Embrace of the Serpent
Powerful mysticism drives tale of the Amazon
Directed by Ciro Guerra
Written by Ciro Guerra and Jacques Toulemonde
124 minutes, rated M
It’s a while since anyone went up a big river with a camera and a big idea, but it never gets old. Joseph Conrad’s Heart of Darkness set the pattern for western story-telling, in which the perspective is that of the explorer, but there’s another viewpoint – that of the people who are visited, or more often, plundered.
Embrace of the Serpent creates something magical and mystical out of this idea. It was shot in the northwest Amazon in Colombia, in black and white and on 35mm film, and it is surely one of the most beautiful films in a long time. The director, Ciro Guerra, is Colombian and crazily ambitious. Not as crazy perhaps as Werner Herzog, who went up another branch of the Amazon in 1982 to make Fitzcarraldo, but no less enraptured by the river, no less awed by the people.
Herzog told a story of European madness, driven by the greed of the rubber barons of the 19th century. Those same forces are present in this story, but their legacy is much more malignant, without romance. The film is partly an elegy for the many tribes and languages that have disappeared since white men started to arrive on the river.
Guerra tells a story in parallel time frames, 30 years apart. One good story is usually stronger than two stories in parallel, but it works in this case because one of the characters is in both. In 1909, Belgian explorer Theodore von Martius (Jan Bijvoet) comes in search of a plant he believes can cure his illness – the mythical Yakruna plant. He asks a young shaman, Karamakate (Nilbio Torres) to help him find it. The plant is reputed to be used only by the Cohiuano people, Karamakate’s own (fictional) tribe. ‘The Cohiuano don’t exist any more,’ says Karamakate. ‘You killed them. I won’t help you’. He relents and joins Theo and his devoted native assistant Manduca (Yauenku Migue), because he wants to know if any of his people survived. They set off up river in a long canoe, overloaded with equipment.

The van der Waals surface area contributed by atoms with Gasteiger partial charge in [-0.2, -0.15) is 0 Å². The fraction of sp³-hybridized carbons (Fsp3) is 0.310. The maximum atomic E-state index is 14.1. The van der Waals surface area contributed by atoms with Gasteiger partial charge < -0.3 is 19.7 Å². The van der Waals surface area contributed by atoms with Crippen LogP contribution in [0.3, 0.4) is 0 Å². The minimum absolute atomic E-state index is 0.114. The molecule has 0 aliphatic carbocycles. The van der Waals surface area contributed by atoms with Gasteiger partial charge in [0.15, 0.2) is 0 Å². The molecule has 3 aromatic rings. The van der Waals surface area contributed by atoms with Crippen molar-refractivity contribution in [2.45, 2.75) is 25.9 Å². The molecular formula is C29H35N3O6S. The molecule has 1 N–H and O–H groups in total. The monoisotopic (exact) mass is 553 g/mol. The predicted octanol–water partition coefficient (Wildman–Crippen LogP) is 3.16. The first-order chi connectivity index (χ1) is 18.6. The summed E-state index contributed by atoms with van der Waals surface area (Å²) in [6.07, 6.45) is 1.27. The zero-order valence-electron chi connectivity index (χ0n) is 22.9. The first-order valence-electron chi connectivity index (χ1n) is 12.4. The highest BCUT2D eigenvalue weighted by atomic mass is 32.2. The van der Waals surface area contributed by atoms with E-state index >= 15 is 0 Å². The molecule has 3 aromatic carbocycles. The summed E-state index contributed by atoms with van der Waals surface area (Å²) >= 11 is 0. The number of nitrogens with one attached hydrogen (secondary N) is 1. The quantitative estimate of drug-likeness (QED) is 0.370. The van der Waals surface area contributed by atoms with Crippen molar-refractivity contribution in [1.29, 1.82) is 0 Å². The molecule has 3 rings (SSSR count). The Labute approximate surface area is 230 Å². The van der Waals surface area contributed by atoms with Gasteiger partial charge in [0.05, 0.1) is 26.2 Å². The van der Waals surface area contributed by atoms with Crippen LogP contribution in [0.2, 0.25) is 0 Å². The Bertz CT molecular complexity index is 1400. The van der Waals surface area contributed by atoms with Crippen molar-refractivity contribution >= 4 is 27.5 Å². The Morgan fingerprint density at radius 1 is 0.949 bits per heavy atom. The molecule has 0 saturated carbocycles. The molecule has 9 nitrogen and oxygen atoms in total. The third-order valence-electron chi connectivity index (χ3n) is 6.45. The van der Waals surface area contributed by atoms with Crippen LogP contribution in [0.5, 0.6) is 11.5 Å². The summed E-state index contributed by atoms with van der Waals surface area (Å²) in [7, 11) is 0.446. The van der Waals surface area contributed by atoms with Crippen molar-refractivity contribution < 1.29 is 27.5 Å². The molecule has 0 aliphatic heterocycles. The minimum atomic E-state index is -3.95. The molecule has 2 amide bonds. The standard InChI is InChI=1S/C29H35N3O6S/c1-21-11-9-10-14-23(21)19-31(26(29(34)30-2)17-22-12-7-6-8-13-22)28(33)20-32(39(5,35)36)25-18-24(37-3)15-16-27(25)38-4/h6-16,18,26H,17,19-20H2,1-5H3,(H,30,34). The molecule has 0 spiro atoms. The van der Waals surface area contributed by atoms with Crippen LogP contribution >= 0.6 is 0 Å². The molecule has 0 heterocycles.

In the second story, 30 years later, American ethno-botanist Evan (Brionne Davis) comes looking for an old shaman, mentioned in the journals of the late Theodore von Martius. Karamakate is still alive, but he calls himself an empty shell, a hermit living in despair. He joins Evan in a quest to retrace the old Belgian explorer’s path. Evan’s motives are unclear. He has devoted his life to the study of plants – something that old Karamakate (Antonio Bolivar) respects. The old shaman sees his own path to redemption up river.
The script is based on the journals of two real explorers: the German ethnologist Theodor Koch-Grunberg, and the American father of ethno-botany, Richard Evans Schultes, although heavily fictionalised. Some of the film’s mysticism is nutty, but it serves Guerra’s purpose, to get inside the history and attitudes of the people along the river, through a span of time. Thus, we encounter a religious community made up of small boys orphaned by the rubber barons. In 1909, they are tended by a wide-eyed Spanish monk who’s insane; 30 years later, the isolation and deprivation have produced a full-blown murderous cult, led by a religious maniac. In 1909, Theo and Karamakate arrive into the middle of a border war, as Colombian soldiers fight the Venezuelans for a patch of rubber-rich jungle. Most of the dead are innocent villagers.
Guerra directs the film with great clarity. The river sequences are simply awesome, in the beauty and power of the settings, and in David Gallego’s majestic cinematography. When the explorers come ashore, in either time frame, we get a sense of chaos, bloodshed, decay and distress. Some of this has been done in the name of God, but God is a long time gone. It’s just madness and greed and death now, following in the wake of ‘civilisation’.
The mysticism and the performances of the two men playing Karamakate give the film its power, which is considerable. It is both a lament for what has been lost in the Amazon, and an eye-opener for what is still there. Guerra succeeds in taking us into his mythological version of reality, while dramatising the horror of the real history. That’s a major achievement.